On the last day of the retreat, before I drove away in silence and calm and peace and happy reflection on the football and the worship and the 2 a.m. bunk bed prayer, we had a worship service during which one of our pastors preached a message that really affected me.
At the end of the message we had communion, and I was able to believe, sort of, kind of, for the first time in a long time, that I was forgiven. Usually I take communion with a strange mix of “I don’t deserve this” and “I don’t understand this” feelings and numbness.
But during that last morning of worship, something hit me. And it was this: I need to
Quit writing it.
I don’t need to quit writing. I need to quit writing it: my life, my future. I need to quit writing the lows that I think will follow the highs. I don’t have a superpower to stop the lows that may very likely continue to follow the highs, but I don’t need to write them in my always-writing head before they have a chance to decide to show up on their own.
Let me slow down for a sec and explain what I mean.
In addition to writing essays, and delicious sentences that y’all will never see because I am too busy doing other stuff, I “write” out in my head what is going to happen to me. Sometimes these happenings involve me at Barnes & Noble in several years, signing copies of my memoir and being lavished with praise. Or being interviewed on the Ellen show, just because Ellen finds me interesting.
Usually the future happenings I write ain’t that pretty. They might be more believable, but they ain't pretty.
For example, this past week, while listening to my favorite writer, Anne Lamott, speak at a church here in Pasadena, the horrible story I was writing in my head was more like: “This is never going to be you. Clearly you aren’t writing as of late, so when do you think this is ever going to happen? Plus you’ll never be as admired as her. And maybe you’re not meant to be. Which is OK, but what's the point, then?” Etc., etc.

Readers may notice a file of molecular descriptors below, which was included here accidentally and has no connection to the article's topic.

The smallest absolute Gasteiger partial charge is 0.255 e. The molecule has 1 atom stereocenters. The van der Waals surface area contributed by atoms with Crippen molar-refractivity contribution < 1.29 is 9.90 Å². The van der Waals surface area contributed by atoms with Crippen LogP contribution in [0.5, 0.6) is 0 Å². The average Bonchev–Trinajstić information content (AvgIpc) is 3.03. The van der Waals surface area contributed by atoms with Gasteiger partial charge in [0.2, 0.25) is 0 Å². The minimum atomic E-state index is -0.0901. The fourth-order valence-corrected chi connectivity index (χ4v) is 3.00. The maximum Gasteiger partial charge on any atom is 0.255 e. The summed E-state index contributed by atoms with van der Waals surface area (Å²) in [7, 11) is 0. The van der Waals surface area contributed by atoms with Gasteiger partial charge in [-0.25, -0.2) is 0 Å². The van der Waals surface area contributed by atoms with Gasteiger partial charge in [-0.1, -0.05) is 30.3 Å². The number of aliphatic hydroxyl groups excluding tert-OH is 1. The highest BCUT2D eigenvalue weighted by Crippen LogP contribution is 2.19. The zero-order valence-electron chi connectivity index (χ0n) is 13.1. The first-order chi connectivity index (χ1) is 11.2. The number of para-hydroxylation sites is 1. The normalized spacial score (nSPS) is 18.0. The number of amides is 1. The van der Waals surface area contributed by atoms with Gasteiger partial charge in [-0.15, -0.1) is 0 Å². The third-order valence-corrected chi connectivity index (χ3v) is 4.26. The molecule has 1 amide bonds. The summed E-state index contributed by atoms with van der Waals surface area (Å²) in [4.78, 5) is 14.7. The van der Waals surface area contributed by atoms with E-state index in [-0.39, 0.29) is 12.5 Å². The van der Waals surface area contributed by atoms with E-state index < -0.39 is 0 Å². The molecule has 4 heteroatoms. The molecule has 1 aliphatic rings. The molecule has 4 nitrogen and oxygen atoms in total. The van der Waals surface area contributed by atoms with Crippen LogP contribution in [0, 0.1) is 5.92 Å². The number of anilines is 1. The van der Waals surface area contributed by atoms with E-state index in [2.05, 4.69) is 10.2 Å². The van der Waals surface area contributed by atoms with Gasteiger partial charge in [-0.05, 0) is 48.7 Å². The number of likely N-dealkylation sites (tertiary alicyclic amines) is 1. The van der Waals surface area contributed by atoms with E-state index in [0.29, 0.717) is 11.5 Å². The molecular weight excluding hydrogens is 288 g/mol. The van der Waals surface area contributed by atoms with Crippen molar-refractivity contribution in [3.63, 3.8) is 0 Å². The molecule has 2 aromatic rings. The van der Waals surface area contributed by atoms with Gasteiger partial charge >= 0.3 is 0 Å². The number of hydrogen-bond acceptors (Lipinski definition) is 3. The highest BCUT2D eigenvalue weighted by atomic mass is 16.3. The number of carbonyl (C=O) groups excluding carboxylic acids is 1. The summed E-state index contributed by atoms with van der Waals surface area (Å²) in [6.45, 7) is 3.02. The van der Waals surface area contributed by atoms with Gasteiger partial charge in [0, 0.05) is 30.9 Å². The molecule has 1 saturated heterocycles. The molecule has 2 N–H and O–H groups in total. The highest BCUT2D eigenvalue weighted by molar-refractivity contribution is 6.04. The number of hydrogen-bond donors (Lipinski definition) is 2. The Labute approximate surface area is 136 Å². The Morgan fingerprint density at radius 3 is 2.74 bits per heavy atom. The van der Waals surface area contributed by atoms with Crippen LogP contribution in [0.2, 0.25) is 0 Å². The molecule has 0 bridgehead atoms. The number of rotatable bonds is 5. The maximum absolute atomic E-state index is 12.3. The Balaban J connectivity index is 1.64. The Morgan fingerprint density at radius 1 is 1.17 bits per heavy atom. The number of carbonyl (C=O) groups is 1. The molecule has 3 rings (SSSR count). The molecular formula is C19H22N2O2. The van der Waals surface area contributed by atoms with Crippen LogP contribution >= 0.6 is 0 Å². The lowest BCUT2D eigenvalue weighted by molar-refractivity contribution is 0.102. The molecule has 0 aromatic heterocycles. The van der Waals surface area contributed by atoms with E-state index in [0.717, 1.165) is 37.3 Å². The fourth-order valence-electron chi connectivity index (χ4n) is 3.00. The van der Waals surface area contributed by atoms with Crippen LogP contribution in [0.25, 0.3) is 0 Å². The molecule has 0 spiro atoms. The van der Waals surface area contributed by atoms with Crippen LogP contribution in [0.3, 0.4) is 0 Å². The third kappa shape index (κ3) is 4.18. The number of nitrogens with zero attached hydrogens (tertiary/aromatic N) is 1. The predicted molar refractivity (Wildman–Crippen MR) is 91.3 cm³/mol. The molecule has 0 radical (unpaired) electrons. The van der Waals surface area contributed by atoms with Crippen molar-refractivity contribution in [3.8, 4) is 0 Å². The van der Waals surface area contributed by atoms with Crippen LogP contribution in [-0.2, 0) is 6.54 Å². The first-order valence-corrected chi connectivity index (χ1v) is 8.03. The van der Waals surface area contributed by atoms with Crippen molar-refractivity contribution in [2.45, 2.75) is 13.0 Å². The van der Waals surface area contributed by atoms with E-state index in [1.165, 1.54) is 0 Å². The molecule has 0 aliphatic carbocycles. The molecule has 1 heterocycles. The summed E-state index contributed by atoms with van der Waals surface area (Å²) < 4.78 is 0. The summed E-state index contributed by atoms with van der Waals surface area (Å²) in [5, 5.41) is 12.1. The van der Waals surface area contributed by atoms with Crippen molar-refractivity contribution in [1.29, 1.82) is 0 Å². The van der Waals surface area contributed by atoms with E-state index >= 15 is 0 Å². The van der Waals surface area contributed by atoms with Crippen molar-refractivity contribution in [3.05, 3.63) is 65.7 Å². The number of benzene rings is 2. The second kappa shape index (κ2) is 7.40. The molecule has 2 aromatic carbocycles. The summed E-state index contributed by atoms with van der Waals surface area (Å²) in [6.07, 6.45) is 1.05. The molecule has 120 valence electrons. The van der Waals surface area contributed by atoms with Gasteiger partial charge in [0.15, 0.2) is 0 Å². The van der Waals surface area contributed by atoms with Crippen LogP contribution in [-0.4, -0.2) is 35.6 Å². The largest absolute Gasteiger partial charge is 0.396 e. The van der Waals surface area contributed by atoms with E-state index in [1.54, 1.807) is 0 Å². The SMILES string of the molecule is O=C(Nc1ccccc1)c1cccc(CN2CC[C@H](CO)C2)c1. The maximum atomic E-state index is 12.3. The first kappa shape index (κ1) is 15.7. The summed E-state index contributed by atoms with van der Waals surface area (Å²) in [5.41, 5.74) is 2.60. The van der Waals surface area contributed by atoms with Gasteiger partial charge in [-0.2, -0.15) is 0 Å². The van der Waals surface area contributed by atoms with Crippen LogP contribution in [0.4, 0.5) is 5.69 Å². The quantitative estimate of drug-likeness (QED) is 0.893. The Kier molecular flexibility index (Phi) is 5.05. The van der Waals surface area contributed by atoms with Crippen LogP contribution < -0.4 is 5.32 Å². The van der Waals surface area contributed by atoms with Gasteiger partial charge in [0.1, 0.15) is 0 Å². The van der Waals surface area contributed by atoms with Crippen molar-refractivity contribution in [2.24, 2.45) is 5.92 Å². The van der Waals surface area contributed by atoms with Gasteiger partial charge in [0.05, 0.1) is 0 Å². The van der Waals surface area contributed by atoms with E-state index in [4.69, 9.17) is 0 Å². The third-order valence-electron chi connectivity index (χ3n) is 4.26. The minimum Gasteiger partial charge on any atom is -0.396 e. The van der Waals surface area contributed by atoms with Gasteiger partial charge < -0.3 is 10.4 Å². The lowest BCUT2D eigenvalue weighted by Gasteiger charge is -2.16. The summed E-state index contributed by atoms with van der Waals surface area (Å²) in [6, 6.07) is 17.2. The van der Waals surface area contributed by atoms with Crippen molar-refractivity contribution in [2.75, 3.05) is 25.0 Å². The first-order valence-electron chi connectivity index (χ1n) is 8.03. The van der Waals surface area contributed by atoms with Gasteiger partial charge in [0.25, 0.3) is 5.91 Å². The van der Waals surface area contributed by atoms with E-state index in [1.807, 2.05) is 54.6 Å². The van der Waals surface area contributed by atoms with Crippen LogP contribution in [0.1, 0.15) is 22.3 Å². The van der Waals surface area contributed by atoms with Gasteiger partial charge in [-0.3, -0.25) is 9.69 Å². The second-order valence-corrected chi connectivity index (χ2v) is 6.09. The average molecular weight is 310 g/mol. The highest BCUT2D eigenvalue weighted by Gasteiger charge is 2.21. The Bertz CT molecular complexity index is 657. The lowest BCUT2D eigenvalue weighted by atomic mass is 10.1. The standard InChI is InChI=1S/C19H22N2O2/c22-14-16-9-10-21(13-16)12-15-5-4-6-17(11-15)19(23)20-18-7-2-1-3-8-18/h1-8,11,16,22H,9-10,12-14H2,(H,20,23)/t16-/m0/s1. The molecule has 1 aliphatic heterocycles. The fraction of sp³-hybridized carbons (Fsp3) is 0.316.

Isn’t that lovely and uplifting?
But guys. Friends. This is my life. This is my reality. Those examples above of the stories I write - both good and bad - are like the tip of a fingernail on an entire body of stories that are written all the time. My mind churns and churns and it loves to head for a story that ends in fiery doom.
I also love to write – and read – stories of grace, redemption, second chances, sobriety, peace, soft purring pets that amazingly, miraculously, through their purring, resuscitate us, over and over and over again.
But those awful, shitty fiery doom stories almost always elbow their way to the front of the thinking line. It is my prayer and hope and experience (not the most often experience, but enough) that the grace stories, the purring stories, win.
But, meanwhile, I must fight the fiery doom stories. Or just let something else be written in its place. Written by Someone other than me.
When I realized recently, Bailey, you need to quit writing it, I was able to enjoy communion. I was able to be resuscitated and drive in silence without freaking out.
Y’all might think that I am Little Miss Believer, with all my writing about faith, and it is my fear that I will be misunderstood in that regard and lead you to believe that you can’t relate to me or reach out to me with your doubts because you think that I don’t have them.
I probably doubt more than I straight up believe, I just want to say that. So again, if you can relate, call me.
But amidst my doubt, there are certain things that help me keep believing, or do what it more often looks like: keep me holding out for belief. Rooting for belief. Waiting and hoping for peace and calm and trust in that which is not my own mind and tiny life. Because this world is full of a lot of Awful, and I am not willing to believe that that is all there is. No way. Blegh. That view gives me the heebie jeebies and crushes me a million times over.
Reading certain Psalms (139, 91) makes me cry. Reading Scripture out loud makes me cry. Just thinking about praying with my family makes me cry. I’m not saying crying is proof of anything, but it’s telling. And it might be proof. I’m not really interested in the proving business as it is, anyway. I’m interested in the getting people peace and hope and love business, which I think is the business my God is in.